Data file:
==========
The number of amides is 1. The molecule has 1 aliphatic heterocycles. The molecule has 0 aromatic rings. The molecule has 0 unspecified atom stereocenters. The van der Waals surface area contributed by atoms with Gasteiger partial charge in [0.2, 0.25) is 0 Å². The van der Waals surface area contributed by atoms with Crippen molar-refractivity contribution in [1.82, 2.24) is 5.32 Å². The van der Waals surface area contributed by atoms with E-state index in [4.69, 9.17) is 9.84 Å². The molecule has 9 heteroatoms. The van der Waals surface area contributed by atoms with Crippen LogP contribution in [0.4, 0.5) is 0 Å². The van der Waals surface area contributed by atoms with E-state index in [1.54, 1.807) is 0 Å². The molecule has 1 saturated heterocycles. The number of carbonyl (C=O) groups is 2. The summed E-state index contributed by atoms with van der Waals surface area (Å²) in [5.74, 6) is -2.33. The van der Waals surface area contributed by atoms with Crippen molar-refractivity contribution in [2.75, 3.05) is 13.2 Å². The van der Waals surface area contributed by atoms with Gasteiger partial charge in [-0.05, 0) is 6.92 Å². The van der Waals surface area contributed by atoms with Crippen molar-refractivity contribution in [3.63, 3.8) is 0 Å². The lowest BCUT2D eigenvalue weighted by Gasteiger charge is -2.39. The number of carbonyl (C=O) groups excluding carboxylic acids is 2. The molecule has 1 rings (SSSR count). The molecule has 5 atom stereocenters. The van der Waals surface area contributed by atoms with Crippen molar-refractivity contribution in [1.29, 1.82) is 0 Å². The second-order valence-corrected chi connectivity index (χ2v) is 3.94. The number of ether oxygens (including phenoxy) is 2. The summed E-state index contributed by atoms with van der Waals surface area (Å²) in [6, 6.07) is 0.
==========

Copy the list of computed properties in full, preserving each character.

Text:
The number of amides is 1. The molecule has 1 aliphatic heterocycles. The molecule has 0 aromatic rings. The molecule has 0 unspecified atom stereocenters. The van der Waals surface area contributed by atoms with Gasteiger partial charge in [0.2, 0.25) is 0 Å². The van der Waals surface area contributed by atoms with Crippen molar-refractivity contribution in [1.82, 2.24) is 5.32 Å². The van der Waals surface area contributed by atoms with E-state index in [4.69, 9.17) is 9.84 Å². The molecule has 9 heteroatoms. The van der Waals surface area contributed by atoms with Crippen LogP contribution in [0.4, 0.5) is 0 Å². The van der Waals surface area contributed by atoms with E-state index in [1.54, 1.807) is 0 Å². The molecule has 1 saturated heterocycles. The number of carbonyl (C=O) groups is 2. The summed E-state index contributed by atoms with van der Waals surface area (Å²) in [5.74, 6) is -2.33. The van der Waals surface area contributed by atoms with Crippen molar-refractivity contribution in [2.75, 3.05) is 13.2 Å². The van der Waals surface area contributed by atoms with Gasteiger partial charge in [-0.05, 0) is 6.92 Å². The van der Waals surface area contributed by atoms with Crippen molar-refractivity contribution in [3.63, 3.8) is 0 Å². The lowest BCUT2D eigenvalue weighted by Gasteiger charge is -2.39. The number of carbonyl (C=O) groups excluding carboxylic acids is 2. The molecule has 1 rings (SSSR count). The molecule has 5 atom stereocenters. The van der Waals surface area contributed by atoms with Crippen molar-refractivity contribution in [1.29, 1.82) is 0 Å². The second-order valence-corrected chi connectivity index (χ2v) is 3.94. The number of ether oxygens (including phenoxy) is 2. The summed E-state index contributed by atoms with van der Waals surface area (Å²) in [6, 6.07) is 0.